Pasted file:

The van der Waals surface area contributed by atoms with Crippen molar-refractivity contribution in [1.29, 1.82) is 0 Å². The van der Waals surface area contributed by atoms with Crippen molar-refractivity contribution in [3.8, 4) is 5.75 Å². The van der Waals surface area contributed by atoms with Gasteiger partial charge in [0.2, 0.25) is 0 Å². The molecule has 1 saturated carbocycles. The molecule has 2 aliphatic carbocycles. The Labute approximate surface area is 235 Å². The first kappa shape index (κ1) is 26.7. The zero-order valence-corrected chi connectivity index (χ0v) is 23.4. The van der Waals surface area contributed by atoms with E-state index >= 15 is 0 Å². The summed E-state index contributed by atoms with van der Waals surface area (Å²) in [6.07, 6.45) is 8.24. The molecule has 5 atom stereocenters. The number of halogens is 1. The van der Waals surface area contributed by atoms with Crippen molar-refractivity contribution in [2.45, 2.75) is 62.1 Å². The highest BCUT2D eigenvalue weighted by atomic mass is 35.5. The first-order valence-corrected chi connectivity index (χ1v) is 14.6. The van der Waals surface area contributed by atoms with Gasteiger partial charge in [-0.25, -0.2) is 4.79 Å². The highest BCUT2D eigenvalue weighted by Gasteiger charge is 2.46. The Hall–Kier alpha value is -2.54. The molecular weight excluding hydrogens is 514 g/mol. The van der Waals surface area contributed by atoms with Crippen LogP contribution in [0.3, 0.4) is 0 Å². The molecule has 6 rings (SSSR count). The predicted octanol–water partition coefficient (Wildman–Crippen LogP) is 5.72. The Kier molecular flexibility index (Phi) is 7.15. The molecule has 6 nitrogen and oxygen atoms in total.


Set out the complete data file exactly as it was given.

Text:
The van der Waals surface area contributed by atoms with Crippen molar-refractivity contribution in [1.29, 1.82) is 0 Å². The van der Waals surface area contributed by atoms with Crippen molar-refractivity contribution in [3.8, 4) is 5.75 Å². The van der Waals surface area contributed by atoms with Gasteiger partial charge in [0.2, 0.25) is 0 Å². The molecule has 1 saturated carbocycles. The molecule has 2 aliphatic carbocycles. The Labute approximate surface area is 235 Å². The first kappa shape index (κ1) is 26.7. The zero-order valence-corrected chi connectivity index (χ0v) is 23.4. The van der Waals surface area contributed by atoms with E-state index >= 15 is 0 Å². The summed E-state index contributed by atoms with van der Waals surface area (Å²) in [6.07, 6.45) is 8.24. The molecule has 5 atom stereocenters. The number of halogens is 1. The van der Waals surface area contributed by atoms with Crippen molar-refractivity contribution in [2.45, 2.75) is 62.1 Å². The highest BCUT2D eigenvalue weighted by atomic mass is 35.5. The first-order valence-corrected chi connectivity index (χ1v) is 14.6. The van der Waals surface area contributed by atoms with Gasteiger partial charge in [-0.25, -0.2) is 4.79 Å². The highest BCUT2D eigenvalue weighted by Gasteiger charge is 2.46. The Hall–Kier alpha value is -2.54. The molecular weight excluding hydrogens is 514 g/mol. The van der Waals surface area contributed by atoms with Crippen LogP contribution in [0.3, 0.4) is 0 Å². The molecule has 6 rings (SSSR count). The predicted octanol–water partition coefficient (Wildman–Crippen LogP) is 5.72. The Kier molecular flexibility index (Phi) is 7.15. The molecule has 6 nitrogen and oxygen atoms in total.